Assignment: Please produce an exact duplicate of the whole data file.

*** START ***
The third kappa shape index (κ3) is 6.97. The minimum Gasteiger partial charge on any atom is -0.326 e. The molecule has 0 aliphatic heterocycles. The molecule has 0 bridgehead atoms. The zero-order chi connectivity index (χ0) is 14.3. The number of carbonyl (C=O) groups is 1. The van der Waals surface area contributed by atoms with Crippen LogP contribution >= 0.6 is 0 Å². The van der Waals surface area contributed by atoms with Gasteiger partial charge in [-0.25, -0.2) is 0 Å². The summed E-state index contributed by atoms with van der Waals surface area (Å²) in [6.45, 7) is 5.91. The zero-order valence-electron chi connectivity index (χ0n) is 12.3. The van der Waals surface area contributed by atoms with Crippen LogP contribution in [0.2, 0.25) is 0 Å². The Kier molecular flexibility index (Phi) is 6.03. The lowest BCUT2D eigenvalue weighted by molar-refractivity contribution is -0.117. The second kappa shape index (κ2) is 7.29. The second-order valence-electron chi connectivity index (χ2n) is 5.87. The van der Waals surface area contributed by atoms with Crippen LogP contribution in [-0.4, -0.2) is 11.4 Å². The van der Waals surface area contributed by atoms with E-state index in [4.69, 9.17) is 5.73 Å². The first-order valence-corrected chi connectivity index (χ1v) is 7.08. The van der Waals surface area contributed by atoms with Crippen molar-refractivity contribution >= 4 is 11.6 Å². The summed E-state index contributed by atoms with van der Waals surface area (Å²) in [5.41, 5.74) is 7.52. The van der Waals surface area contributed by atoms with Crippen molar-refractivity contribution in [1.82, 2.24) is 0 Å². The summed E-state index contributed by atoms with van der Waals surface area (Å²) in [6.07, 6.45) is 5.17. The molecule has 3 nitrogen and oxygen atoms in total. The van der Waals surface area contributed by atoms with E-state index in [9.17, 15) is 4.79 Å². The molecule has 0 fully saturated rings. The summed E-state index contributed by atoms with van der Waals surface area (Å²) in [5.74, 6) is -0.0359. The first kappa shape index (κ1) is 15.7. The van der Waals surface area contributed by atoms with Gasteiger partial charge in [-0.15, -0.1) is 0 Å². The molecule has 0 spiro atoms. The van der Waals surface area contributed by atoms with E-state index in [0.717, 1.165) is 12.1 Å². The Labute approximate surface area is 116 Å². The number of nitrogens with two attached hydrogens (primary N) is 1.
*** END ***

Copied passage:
The third kappa shape index (κ3) is 6.97. The minimum Gasteiger partial charge on any atom is -0.326 e. The molecule has 0 aliphatic heterocycles. The molecule has 0 bridgehead atoms. The zero-order chi connectivity index (χ0) is 14.3. The number of carbonyl (C=O) groups is 1. The van der Waals surface area contributed by atoms with Crippen LogP contribution >= 0.6 is 0 Å². The van der Waals surface area contributed by atoms with Gasteiger partial charge in [-0.25, -0.2) is 0 Å². The summed E-state index contributed by atoms with van der Waals surface area (Å²) in [6.45, 7) is 5.91. The zero-order valence-electron chi connectivity index (χ0n) is 12.3. The van der Waals surface area contributed by atoms with Crippen LogP contribution in [0.2, 0.25) is 0 Å². The Kier molecular flexibility index (Phi) is 6.03. The lowest BCUT2D eigenvalue weighted by molar-refractivity contribution is -0.117. The second kappa shape index (κ2) is 7.29. The second-order valence-electron chi connectivity index (χ2n) is 5.87. The van der Waals surface area contributed by atoms with Crippen LogP contribution in [-0.4, -0.2) is 11.4 Å². The van der Waals surface area contributed by atoms with E-state index in [4.69, 9.17) is 5.73 Å². The first-order valence-corrected chi connectivity index (χ1v) is 7.08. The van der Waals surface area contributed by atoms with Crippen molar-refractivity contribution >= 4 is 11.6 Å². The summed E-state index contributed by atoms with van der Waals surface area (Å²) in [5.41, 5.74) is 7.52. The van der Waals surface area contributed by atoms with Crippen molar-refractivity contribution in [1.82, 2.24) is 0 Å². The summed E-state index contributed by atoms with van der Waals surface area (Å²) in [6.07, 6.45) is 5.17. The molecule has 3 nitrogen and oxygen atoms in total. The van der Waals surface area contributed by atoms with E-state index in [9.17, 15) is 4.79 Å². The molecule has 0 fully saturated rings. The summed E-state index contributed by atoms with van der Waals surface area (Å²) in [5.74, 6) is -0.0359. The first kappa shape index (κ1) is 15.7. The van der Waals surface area contributed by atoms with Gasteiger partial charge in [-0.15, -0.1) is 0 Å². The molecule has 0 spiro atoms. The van der Waals surface area contributed by atoms with E-state index in [0.717, 1.165) is 12.1 Å². The Labute approximate surface area is 116 Å². The number of nitrogens with two attached hydrogens (primary N) is 1.